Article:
Pashmina by Nidhi Chanani is a delightful graphic novel about a young girl looking for herself, navigating two worlds and two cultures. Priyanka is your average Indian American teenager until she finds a magic pashmina in her mother’s closet. Her mother won’t ask questions about the India she left behind or about Priyanka’s father, but the pashmina opens a new window. The story follows Priyanka’s eventual journey to India and back again, all along insightfully […] Continue »
What’s the book about? When Kimi and her family visit Grandma and Grandpa’s house for New Year’s mochitsuki, they discover the mochi-machine is broken. After initial fears that mochitsuki will be cancelled, Grandpa proposes an interesting, yet old-fashioned solution of making mochi the hand-pounded way. What exactly is mochitsuki? Mochitsuki, or pounding rice to make mochi (rice cakes), is an important traditional event in preparation for the New Year in Japan. (Source) My Thoughts… Raising […] Continue »
Instant ramen noodles have been one of my comfort foods since I was a kid. I wrote about how I even ate them raw as a kid in a previous 8Asians post, and how I’m still searching for the elusive and probably relegated to history “Sun Lih Men” brand of instant ramen noodles. When I was asked to review a new kid’s book, The Discovery of Ramen, I jumped on the chance, even though my […] Continue »
My First Book of Vietnamese Words: An ABC Rhyming Book of Vietnamese Language and Culture, the latest addition to Tuttle’s My First Book of [fill in blank] Words series came out recently. It is written by Tran Thi Minh Phuoc, and artfully illustrated by Nguyen Thi Hop and Nguyen Dong. The book guides visitors through the English alphabet with short rhymes and some contextual information: C is for Cu. The owl flies at night, but when […] Continue »
September 21 is International Peace Day, what more fitting a day than to talk about origami cranes–or at least a book on cranes. Origami Peace Cranes: Friendships Take Flight by Sue DiCicco is a children’s book about friendship and making connections despite differences. Emma–pictured center on the cover–is nervous about going to a new school and thinks no one will want to be her friend. That is of course until her teacher invites them to all […] Continue »
Lisa Ko’s debut novel, The Leavers, follows a mother and son separated by immigration agents, borders, and new families. Deming Guo wakes up one day in the Bronx to find that his mother Polly has disappeared. Soon, he is Daniel Wilkinson of upstate New York. We follow Daniel as he struggles through high school, the emotional turmoil of his mom’s abrupt departure, makes a friend who isn’t white, makes a friend who was adopted from China […] Continue »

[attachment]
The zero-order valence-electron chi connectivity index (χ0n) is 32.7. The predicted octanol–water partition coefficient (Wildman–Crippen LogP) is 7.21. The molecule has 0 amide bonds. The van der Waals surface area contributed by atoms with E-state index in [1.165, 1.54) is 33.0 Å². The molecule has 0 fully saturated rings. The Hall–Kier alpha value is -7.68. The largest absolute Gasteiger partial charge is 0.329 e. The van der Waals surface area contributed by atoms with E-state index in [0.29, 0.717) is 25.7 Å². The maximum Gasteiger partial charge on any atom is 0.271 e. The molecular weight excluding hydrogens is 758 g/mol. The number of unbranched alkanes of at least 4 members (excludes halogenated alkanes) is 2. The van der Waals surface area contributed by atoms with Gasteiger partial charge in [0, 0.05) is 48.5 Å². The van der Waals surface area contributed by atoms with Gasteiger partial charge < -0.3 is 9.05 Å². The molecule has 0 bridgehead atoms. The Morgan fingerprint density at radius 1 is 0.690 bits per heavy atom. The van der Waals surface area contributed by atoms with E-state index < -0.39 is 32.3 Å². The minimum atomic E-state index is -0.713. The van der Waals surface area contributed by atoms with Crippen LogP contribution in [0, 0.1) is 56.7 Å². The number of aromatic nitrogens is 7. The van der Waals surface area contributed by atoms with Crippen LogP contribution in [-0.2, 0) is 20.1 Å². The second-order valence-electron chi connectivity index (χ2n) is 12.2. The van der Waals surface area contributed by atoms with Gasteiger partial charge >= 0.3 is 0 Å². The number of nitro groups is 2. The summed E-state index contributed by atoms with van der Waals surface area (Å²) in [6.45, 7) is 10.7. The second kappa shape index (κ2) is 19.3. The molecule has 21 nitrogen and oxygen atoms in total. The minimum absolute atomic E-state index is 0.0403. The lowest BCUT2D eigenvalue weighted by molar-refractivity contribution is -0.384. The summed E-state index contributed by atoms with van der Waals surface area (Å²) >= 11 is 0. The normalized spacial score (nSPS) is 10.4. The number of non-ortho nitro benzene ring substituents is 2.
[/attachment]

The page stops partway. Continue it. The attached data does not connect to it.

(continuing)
Vanessa Hua’s debut collection of short stories, Deceit and Other Possibilities, guides readers through a “deceit” to provide a compelling portrait of human nature. The spotlight falls on a range of individuals, a Hong Kong celebrity, a Korean American pastor, a Mexican American learning an unorthodox trade from his father. Not about spies nor lies precisely, each story is a portrait of a life — choices that unravel to reveal who we are against who we want […] Continue »
Because I had grown up in neighboring Newark and then lived in Fremont California for many years before moving to San Jose, I was intensely curious to read what Trespassers? Asian Americans and the Battle for Suburbia by Willow S. Lung-Amam had to say about Asian Americans life in suburban Fremont. Would it present anything that I didn’t know already? After reading the book, I was surprised at how much was new to me – […] Continue »
The Hope of Another Spring: Takuichi Fujii, Artists and Wartime Witness brings Fujii’s art to a broader audience with the stunning pages from a diary he kept while incarcerated during World War II. Written by Barbara Johns and with an introduction by the artist’s grandson Sandy Kita, this book offers a historical, art historical, and also deeply personal insight on to Takuichi Fujii. The first half delves into Fujii’s biography, providing an overview of his […] Continue »
Heroine Worship by Sarah Kuhn is the riveting sequel to Heroine Complex, starring not just one, but two badass Asian American superheroines. You may or may not recall that I loved Heroine Complex when it came out last summer. The first book in this series followed Evie Tanaka as she morphed from sidekick to full blown superhero with fire throwing powers. Throw in a budding romance thrown in and an at times testy relationship with her best friend, […] Continue »
8Asians and Stone Bridge Press are teaming up to give away two copies of Jeanette Arakawa’s The Little Exile. It’s the story of a Japanese American middle school girl sent to an internment camp during World War II. As Koji put it a few weeks ago in his review: The novel is a must read for anyone interested in what it was like in the time after Pearl Harbor for Japanese Americans to what life was like […] Continue »
Cilla Lee-Jenkins: Future Author Extraordinaire is the debut novel from author Susan Tan about a spunky and spirited half-white, half-Chinese eight and half year old with grand visions for her future and astute insight into her past. Cilla is our narrator, and this is her memoir–her first step to reaching her destiny as Future Author Extraordinaire. Now I know I’m not the target audience for Cilla Lee-Jenkins (ages 8-12 says her publisher’s website), but I did thoroughly […] Continue »
RoseHeart: I love the fact that most Asian men are hairless or have very little hair. I find it extremely attractive. I prefer an Asian man... – Do Asians Have Body Hair?
Ok: It's really simple: It's an easy/cheap hairstyle for medium length straight hair. Any cultural BS beyond that comes after that fact. I'm white/scandinavian, and have... – Why Do So Many Asians Have Bowl Hair Cuts?